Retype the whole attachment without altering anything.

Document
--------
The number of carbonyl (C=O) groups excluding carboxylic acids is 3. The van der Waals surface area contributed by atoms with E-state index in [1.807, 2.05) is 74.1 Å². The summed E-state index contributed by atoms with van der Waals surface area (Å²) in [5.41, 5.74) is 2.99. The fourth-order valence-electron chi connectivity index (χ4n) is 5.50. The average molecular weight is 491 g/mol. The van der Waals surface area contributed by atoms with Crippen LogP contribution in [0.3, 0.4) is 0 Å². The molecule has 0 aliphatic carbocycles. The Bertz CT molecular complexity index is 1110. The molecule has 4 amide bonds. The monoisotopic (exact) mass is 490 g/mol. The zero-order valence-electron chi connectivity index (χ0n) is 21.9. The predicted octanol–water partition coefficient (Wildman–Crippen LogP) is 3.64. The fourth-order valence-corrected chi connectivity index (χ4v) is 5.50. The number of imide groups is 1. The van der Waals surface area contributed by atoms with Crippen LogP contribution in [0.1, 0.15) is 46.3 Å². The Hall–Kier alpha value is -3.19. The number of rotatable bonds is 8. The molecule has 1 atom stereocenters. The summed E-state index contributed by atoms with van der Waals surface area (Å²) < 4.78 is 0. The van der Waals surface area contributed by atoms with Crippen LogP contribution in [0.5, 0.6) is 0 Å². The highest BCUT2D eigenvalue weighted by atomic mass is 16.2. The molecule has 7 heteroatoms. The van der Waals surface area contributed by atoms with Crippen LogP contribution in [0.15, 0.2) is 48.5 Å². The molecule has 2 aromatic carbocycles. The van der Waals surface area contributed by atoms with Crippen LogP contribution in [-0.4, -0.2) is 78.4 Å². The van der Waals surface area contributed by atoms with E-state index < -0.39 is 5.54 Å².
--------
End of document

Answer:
The number of carbonyl (C=O) groups excluding carboxylic acids is 3. The van der Waals surface area contributed by atoms with E-state index in [1.807, 2.05) is 74.1 Å². The summed E-state index contributed by atoms with van der Waals surface area (Å²) in [5.41, 5.74) is 2.99. The fourth-order valence-electron chi connectivity index (χ4n) is 5.50. The average molecular weight is 491 g/mol. The van der Waals surface area contributed by atoms with Crippen LogP contribution in [0.3, 0.4) is 0 Å². The molecule has 0 aliphatic carbocycles. The Bertz CT molecular complexity index is 1110. The molecule has 4 amide bonds. The monoisotopic (exact) mass is 490 g/mol. The zero-order valence-electron chi connectivity index (χ0n) is 21.9. The predicted octanol–water partition coefficient (Wildman–Crippen LogP) is 3.64. The fourth-order valence-corrected chi connectivity index (χ4v) is 5.50. The number of imide groups is 1. The van der Waals surface area contributed by atoms with Crippen LogP contribution in [0.1, 0.15) is 46.3 Å². The Hall–Kier alpha value is -3.19. The number of rotatable bonds is 8. The molecule has 1 atom stereocenters. The summed E-state index contributed by atoms with van der Waals surface area (Å²) < 4.78 is 0. The van der Waals surface area contributed by atoms with Crippen LogP contribution in [0.5, 0.6) is 0 Å². The highest BCUT2D eigenvalue weighted by atomic mass is 16.2. The molecule has 7 heteroatoms. The van der Waals surface area contributed by atoms with Crippen LogP contribution in [0.15, 0.2) is 48.5 Å². The molecule has 2 aromatic carbocycles. The van der Waals surface area contributed by atoms with Crippen LogP contribution in [-0.4, -0.2) is 78.4 Å². The van der Waals surface area contributed by atoms with E-state index < -0.39 is 5.54 Å².